Today’s topic is measurements.
Abstract: We show why a well-defined binary datagram content is an advantage over a textual content for measurement data on a wire.
When you see
you see two Arabic numbers and probably guess it’s a number in the decimal system. So it’s 40 + 2. But if you are on the receiving end of a communication line what is 42 then? Does it mean anything to you?
Well it could be anything. If the sender sent this number 42, as a temperature you don’t know that it is a temperature on the receiving end without further information sent or it must be sent on a channel dedicated for just temperatures. Also you don’t know the unit without more information added. The temperature could be expressed in Kelvin, Fahrenheit or Celsius or even some of the other possible units that are used around the globe.
Still this is how most measurement values are sent. Sometime with adding information like
Temperature: 42 Kelvin
often all packed in XML or JSON envelopes and in text form. Alternatively you will find manifests by packed with the measurement data, big ones, with lots of information and options. Always in textual form.
All this is good and fine for higher end nodes. They have the memory to handle the conversions, the power to do the translations fast. No problem. But for sensor it gets a bit stupid. They are often cost sensitive devices and the processing power will therefore be lower and parsing and memory usage should be kept low. It’s just plain stupid to use high level structures on this level.
The VSCP solution
In VSCP, measurements, like everything else, is identified by a class and a type. There are a few different classes available that handle measurements, but let us look at the lowest end form here, made to make it easy for small devices to handle this kind of information in a resource efficient still safe way.
The measurement types in VSCP is fetched from the SI system. So all measurement type used in science and engineering is there and is so in a standardized form. Some examples
- Temperature: Class=10 Type=6
- Frequency: Class=10, Type=9
- Pressure: Class=10 Type = 12
you get the picture. You have them all specified here.
All measurements in the SI system have a default units. For temperature this unit is Kelvin. But people are used to use the more everyday common Fahrenheit and Celsius. This is true for all other measurements to, so in addition to the class and type to define which measurement is sent VSCP also send which unit this measurement is in. For the low-end devices, four well-defined unit types is available for each measurement type. For temperature unit = 0 is Kelvin (zero is always the SI unit), unit=1 is Celsius, unit=2 is Fahrenheit.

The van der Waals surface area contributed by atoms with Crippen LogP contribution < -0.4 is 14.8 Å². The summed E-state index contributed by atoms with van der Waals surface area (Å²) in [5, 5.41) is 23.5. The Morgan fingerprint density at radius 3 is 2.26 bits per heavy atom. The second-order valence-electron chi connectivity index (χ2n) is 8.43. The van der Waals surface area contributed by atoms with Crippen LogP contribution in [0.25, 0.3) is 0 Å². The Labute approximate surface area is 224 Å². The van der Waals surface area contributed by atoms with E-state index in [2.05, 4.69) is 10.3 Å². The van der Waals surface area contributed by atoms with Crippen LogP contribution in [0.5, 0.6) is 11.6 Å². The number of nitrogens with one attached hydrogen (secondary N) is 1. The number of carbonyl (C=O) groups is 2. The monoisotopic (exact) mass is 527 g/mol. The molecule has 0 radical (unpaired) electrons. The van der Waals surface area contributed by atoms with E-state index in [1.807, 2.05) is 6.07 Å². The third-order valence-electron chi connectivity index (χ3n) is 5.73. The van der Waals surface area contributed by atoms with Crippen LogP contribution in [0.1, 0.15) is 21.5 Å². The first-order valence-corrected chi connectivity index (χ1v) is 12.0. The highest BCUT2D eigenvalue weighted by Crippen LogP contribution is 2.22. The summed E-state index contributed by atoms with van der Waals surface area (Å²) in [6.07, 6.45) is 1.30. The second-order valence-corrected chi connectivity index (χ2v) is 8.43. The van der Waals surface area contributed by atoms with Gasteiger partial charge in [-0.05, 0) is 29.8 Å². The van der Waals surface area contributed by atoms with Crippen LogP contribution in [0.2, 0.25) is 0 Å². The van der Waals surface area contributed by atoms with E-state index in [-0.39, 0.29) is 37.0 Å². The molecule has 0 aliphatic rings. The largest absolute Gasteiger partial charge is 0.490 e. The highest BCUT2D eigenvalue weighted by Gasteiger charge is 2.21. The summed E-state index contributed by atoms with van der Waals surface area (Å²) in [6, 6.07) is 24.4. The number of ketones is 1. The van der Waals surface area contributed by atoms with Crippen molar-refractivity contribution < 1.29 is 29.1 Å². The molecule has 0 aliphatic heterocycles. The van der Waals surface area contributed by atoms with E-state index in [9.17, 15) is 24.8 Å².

Last the format of the data is specified and some other information is also available which we will not go into here (full info is here).
The end result is a very compact measurement record that contain all relevant information. In this case 42 degrees Celsius is packed in seven bytes. Perfect for slow communication lines like RF.
The advantages of this format is
- Small packets with all needed information specified.
- Easy to handle by a low en device.
- Unit and type is always well specified.
- Value coding is always well specified.
- A unified format means uniform handling.
The uniform handling is interesting. This means that one solution can be used to, for example, draw diagrams for all types of measurements, same for statistical analysis or other analysis or just handling data. Well you get it. A big time and resource saver and no more stupid mistakes (making us miss Mars).
VSCP is not specially designed to be used in real-time systems. Still if we talk about milliseconds and 10th of microseconds it is usable.
For Level II events in VSCP, which have a timestamp in the package, this is no problem. Here we have microsecond resolution. But for low-end links the over head of a Level II event may be too much.
Level I events does not have a timestamp in the package. They are time stamped when they are received instead. This may not be enough in some situations.
The sync event (class=30, Type=26) is perfect if you want to synchronize measurements from several remote modules. Send the sync event on timed occasions and the nodes will respond in a synchronized fashion. You can timestamp them from the time you sent out the sync, optionally taking in to account the round trip time.
Instead of sync a node that send measurements can send a time event (Class=10, Type=4), using unit= 0 the timestamp can use millisecond resolution
OK that was all for today.